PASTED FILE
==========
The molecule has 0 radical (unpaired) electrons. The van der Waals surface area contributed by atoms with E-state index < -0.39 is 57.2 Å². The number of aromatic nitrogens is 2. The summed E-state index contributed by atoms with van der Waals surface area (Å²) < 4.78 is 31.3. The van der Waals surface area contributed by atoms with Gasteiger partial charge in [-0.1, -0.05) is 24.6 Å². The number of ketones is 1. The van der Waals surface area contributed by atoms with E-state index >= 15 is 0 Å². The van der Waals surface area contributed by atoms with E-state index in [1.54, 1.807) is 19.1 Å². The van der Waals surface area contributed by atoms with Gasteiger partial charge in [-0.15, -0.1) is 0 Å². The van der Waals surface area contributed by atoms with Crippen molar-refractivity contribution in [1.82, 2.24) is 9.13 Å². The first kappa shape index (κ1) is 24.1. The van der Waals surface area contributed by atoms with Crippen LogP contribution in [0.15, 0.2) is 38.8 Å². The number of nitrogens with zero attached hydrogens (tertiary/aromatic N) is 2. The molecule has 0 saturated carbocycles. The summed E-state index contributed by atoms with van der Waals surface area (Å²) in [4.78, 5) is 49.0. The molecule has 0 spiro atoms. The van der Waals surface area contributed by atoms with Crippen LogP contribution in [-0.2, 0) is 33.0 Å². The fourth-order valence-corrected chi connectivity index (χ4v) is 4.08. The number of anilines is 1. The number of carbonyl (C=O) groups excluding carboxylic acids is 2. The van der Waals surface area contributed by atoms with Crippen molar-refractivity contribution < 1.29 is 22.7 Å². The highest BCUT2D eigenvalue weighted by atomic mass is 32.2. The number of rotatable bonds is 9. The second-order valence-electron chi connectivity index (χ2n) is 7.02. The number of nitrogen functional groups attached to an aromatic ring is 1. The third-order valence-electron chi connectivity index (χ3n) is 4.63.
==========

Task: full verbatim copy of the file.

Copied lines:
The molecule has 0 radical (unpaired) electrons. The van der Waals surface area contributed by atoms with E-state index < -0.39 is 57.2 Å². The number of aromatic nitrogens is 2. The summed E-state index contributed by atoms with van der Waals surface area (Å²) < 4.78 is 31.3. The van der Waals surface area contributed by atoms with Gasteiger partial charge in [-0.1, -0.05) is 24.6 Å². The number of ketones is 1. The van der Waals surface area contributed by atoms with E-state index >= 15 is 0 Å². The van der Waals surface area contributed by atoms with E-state index in [1.54, 1.807) is 19.1 Å². The van der Waals surface area contributed by atoms with Gasteiger partial charge in [-0.15, -0.1) is 0 Å². The van der Waals surface area contributed by atoms with Crippen molar-refractivity contribution in [1.82, 2.24) is 9.13 Å². The first kappa shape index (κ1) is 24.1. The van der Waals surface area contributed by atoms with Crippen LogP contribution in [0.15, 0.2) is 38.8 Å². The number of nitrogens with zero attached hydrogens (tertiary/aromatic N) is 2. The molecule has 0 saturated carbocycles. The summed E-state index contributed by atoms with van der Waals surface area (Å²) in [4.78, 5) is 49.0. The molecule has 0 spiro atoms. The van der Waals surface area contributed by atoms with Crippen LogP contribution in [-0.2, 0) is 33.0 Å². The fourth-order valence-corrected chi connectivity index (χ4v) is 4.08. The number of anilines is 1. The number of carbonyl (C=O) groups excluding carboxylic acids is 2. The van der Waals surface area contributed by atoms with Crippen molar-refractivity contribution < 1.29 is 22.7 Å². The highest BCUT2D eigenvalue weighted by atomic mass is 32.2. The number of rotatable bonds is 9. The second-order valence-electron chi connectivity index (χ2n) is 7.02. The number of nitrogen functional groups attached to an aromatic ring is 1. The third-order valence-electron chi connectivity index (χ3n) is 4.63.